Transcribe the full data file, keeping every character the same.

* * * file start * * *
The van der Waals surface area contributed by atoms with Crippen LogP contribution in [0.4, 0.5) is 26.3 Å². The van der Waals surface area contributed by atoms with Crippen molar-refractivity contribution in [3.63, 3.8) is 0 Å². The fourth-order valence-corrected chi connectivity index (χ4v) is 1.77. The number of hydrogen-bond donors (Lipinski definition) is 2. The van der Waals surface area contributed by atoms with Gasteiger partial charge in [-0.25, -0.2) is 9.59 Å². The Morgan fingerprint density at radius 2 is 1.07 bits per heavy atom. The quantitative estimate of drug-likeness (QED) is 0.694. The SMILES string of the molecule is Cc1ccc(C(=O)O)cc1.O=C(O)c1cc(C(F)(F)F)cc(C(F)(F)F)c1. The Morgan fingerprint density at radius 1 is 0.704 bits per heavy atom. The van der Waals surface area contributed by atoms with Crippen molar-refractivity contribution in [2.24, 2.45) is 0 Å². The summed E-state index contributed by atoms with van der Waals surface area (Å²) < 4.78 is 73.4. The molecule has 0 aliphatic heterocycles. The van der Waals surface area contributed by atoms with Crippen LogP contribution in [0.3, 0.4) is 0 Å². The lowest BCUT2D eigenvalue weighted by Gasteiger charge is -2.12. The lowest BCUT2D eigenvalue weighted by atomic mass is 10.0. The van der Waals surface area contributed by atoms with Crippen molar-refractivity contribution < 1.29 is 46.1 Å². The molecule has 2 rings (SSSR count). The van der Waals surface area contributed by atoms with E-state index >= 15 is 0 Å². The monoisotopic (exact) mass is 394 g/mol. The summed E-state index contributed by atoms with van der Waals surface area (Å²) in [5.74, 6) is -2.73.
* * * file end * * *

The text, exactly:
The van der Waals surface area contributed by atoms with Crippen LogP contribution in [0.4, 0.5) is 26.3 Å². The van der Waals surface area contributed by atoms with Crippen molar-refractivity contribution in [3.63, 3.8) is 0 Å². The fourth-order valence-corrected chi connectivity index (χ4v) is 1.77. The number of hydrogen-bond donors (Lipinski definition) is 2. The van der Waals surface area contributed by atoms with Gasteiger partial charge in [-0.25, -0.2) is 9.59 Å². The Morgan fingerprint density at radius 2 is 1.07 bits per heavy atom. The quantitative estimate of drug-likeness (QED) is 0.694. The SMILES string of the molecule is Cc1ccc(C(=O)O)cc1.O=C(O)c1cc(C(F)(F)F)cc(C(F)(F)F)c1. The Morgan fingerprint density at radius 1 is 0.704 bits per heavy atom. The van der Waals surface area contributed by atoms with Crippen molar-refractivity contribution in [2.24, 2.45) is 0 Å². The summed E-state index contributed by atoms with van der Waals surface area (Å²) < 4.78 is 73.4. The molecule has 0 aliphatic heterocycles. The van der Waals surface area contributed by atoms with Crippen LogP contribution in [0.3, 0.4) is 0 Å². The lowest BCUT2D eigenvalue weighted by Gasteiger charge is -2.12. The lowest BCUT2D eigenvalue weighted by atomic mass is 10.0. The van der Waals surface area contributed by atoms with Crippen molar-refractivity contribution < 1.29 is 46.1 Å². The molecule has 2 rings (SSSR count). The van der Waals surface area contributed by atoms with E-state index >= 15 is 0 Å². The monoisotopic (exact) mass is 394 g/mol. The summed E-state index contributed by atoms with van der Waals surface area (Å²) in [5.74, 6) is -2.73.